Wind and cold both represent two different calculations of the heart, how strong or rough is the weather and how strong I am.
In the heart of the ancient text is the heart of the person making the ultimate calculation of how to synchronize with nature. Falling out of synch means disharmony and disease, while recovering the synchronization means health and longevity. The ancient text does not reveal the principle behind the symptoms and formulas, it is likewise in the heart of the practitioner to discover the harmony.
Aversion to wind means either the unification is strong or the weather is not so bad, a small problem. Aversion to cold means either the weather effect is very bad or the unification is very weak, a big problem. This is why the text title is Cold Injury and Not Wind Injury Treatise.
Actually, when we catch a cold, we have aversion to both wind and cold. But when a disharmony is just about to start and I am not really sick yet, it just feels like it is about to come. This is what aversion to wind means, a small problem. At this time drink chicken soup, go to rest, stay warm, keep the heart calm so to allow optimal recharging, and then the disease is finished before it started.
If, to the contrary, I overlooked the initial phase of aversion to wind, I had to do other “more important” things, now aversion to wind turns into aversion to cold, a big problem. Now, my body hurts and I have fever, runny nose or even cough, I have aversion to wind and cold. At this time, a strong intervention is needed, with herbs that strengthen the unification and herbs that help speeding separation activity, with acupuncture and external heat or rubbing that help the body accelerate the separation speed. Now, simply resting and chicken soup is not enough.
The ancient text suggested the following remedies, when aversion to wind, the small problem, take cinnamon twig, peony root to do minor separation, add ginger, dates and licorice to help unification, boil to a tea and drink, and then rest in bed, keep warm and enjoy rice soup all strengthening unification. Get strong to solve the problem!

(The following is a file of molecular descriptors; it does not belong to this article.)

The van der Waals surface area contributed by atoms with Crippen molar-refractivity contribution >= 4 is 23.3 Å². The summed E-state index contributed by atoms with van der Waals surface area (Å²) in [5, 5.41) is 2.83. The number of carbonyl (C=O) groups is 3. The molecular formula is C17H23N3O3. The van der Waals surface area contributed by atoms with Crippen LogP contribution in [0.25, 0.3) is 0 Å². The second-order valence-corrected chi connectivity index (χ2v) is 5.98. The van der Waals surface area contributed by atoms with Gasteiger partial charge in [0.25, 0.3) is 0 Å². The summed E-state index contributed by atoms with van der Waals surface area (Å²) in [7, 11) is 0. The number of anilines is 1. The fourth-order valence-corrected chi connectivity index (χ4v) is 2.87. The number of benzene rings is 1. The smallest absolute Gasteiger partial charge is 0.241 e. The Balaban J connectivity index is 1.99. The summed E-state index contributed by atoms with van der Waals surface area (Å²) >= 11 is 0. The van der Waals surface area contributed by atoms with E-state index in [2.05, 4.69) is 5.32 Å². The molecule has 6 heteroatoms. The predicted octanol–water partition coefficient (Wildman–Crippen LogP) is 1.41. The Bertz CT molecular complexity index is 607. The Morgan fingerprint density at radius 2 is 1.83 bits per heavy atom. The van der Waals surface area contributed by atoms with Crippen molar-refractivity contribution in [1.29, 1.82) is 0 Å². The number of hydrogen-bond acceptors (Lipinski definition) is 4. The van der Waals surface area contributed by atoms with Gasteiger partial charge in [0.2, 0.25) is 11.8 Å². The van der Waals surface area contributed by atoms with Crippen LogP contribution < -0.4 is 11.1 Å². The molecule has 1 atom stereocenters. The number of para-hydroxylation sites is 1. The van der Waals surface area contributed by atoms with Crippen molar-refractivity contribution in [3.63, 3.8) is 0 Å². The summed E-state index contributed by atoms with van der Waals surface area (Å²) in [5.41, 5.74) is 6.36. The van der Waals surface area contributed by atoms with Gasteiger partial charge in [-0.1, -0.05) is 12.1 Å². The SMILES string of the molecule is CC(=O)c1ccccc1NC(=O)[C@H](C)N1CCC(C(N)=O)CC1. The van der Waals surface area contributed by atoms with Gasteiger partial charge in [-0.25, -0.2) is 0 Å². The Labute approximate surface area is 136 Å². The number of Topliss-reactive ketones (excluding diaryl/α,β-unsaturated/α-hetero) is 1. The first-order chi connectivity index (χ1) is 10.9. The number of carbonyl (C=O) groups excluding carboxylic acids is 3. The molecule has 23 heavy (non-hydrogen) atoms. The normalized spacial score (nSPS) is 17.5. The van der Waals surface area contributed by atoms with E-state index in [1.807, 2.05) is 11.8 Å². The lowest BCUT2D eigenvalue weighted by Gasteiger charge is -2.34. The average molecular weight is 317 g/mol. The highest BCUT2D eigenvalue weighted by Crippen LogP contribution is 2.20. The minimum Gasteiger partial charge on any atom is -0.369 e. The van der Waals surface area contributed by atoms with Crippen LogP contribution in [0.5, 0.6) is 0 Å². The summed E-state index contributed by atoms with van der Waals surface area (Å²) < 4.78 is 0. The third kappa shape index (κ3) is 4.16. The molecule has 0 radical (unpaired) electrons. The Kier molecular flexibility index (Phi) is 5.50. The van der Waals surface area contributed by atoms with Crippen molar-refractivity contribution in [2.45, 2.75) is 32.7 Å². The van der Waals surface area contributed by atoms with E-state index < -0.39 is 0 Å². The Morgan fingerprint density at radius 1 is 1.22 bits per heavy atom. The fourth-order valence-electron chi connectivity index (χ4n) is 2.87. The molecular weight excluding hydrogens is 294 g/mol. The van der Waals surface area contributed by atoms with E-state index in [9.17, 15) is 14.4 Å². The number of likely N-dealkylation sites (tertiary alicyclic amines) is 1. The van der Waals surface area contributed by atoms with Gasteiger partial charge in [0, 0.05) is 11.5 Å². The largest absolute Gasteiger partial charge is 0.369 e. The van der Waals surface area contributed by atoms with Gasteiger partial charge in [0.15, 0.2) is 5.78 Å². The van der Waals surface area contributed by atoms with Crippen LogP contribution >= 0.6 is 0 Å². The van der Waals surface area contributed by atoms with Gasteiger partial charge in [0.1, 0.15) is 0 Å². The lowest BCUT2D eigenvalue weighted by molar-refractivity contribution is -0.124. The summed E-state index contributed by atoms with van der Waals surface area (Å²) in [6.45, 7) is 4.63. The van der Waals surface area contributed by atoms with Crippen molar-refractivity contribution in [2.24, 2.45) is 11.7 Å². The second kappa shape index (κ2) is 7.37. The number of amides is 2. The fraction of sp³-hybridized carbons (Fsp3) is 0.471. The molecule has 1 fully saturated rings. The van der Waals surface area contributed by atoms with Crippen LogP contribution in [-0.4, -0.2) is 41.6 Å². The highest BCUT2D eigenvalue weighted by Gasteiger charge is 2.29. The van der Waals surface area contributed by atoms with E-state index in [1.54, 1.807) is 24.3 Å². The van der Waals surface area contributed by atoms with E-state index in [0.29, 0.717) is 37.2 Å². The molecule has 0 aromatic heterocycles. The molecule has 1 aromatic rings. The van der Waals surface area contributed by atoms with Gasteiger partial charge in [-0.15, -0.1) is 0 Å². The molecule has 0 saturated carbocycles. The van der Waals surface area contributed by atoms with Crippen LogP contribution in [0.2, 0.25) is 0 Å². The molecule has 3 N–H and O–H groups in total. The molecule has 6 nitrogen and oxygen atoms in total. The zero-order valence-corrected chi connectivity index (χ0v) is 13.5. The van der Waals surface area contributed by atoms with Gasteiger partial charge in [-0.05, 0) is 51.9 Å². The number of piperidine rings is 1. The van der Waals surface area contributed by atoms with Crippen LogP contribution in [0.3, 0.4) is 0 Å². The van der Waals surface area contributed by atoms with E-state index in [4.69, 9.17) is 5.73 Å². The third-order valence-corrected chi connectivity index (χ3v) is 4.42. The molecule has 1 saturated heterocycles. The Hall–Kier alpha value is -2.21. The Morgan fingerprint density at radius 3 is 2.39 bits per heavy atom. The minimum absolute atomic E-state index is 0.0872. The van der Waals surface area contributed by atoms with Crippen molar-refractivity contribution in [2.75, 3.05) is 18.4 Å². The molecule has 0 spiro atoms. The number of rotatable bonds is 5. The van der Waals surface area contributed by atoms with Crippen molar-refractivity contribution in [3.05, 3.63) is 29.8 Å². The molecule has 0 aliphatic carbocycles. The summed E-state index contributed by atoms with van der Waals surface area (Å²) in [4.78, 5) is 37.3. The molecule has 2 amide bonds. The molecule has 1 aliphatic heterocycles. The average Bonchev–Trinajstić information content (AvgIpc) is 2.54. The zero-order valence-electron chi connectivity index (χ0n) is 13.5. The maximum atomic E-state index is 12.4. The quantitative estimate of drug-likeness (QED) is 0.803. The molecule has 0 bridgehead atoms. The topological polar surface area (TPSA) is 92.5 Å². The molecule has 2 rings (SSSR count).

In the case of aversion to cold, the big problem, take cinnamon twigs, ephedra, which create strong separation, add licorice root and apricot seed, forcefully trying to bring the energy back to unification, a much larger intervention. The ancient text adds “if you sweat profusely, there will be no recovery”, so to say that if the two herbs cinnamon and ephedra separate too strong water is pouring out of the body and the energy does not come back to unification, and with weak unification no real recovery is possible.
Treating the disease just before it starts with minor intervention is the preferred option, catch the “cold” while it is still wind. In Hunyuan this is called ‘accomplish more with less’. When we learn the underlying principle then we can do it, we can resolve a disease before it starts. This is in the heart of the ancient text!
Is it wind or is it cold is a discussion about who can catch the disharmony sooner and finish it with less. This is why the crux of 'aversion to wind' and 'aversion to cold' is with this one word 'aversion'; what the heart feels. The refined heart feels it just when it has started, is wind, a minor problem. The coarse heart ignores it and only takes note when is cold. Truly, a good medicine starts by refining one's heart.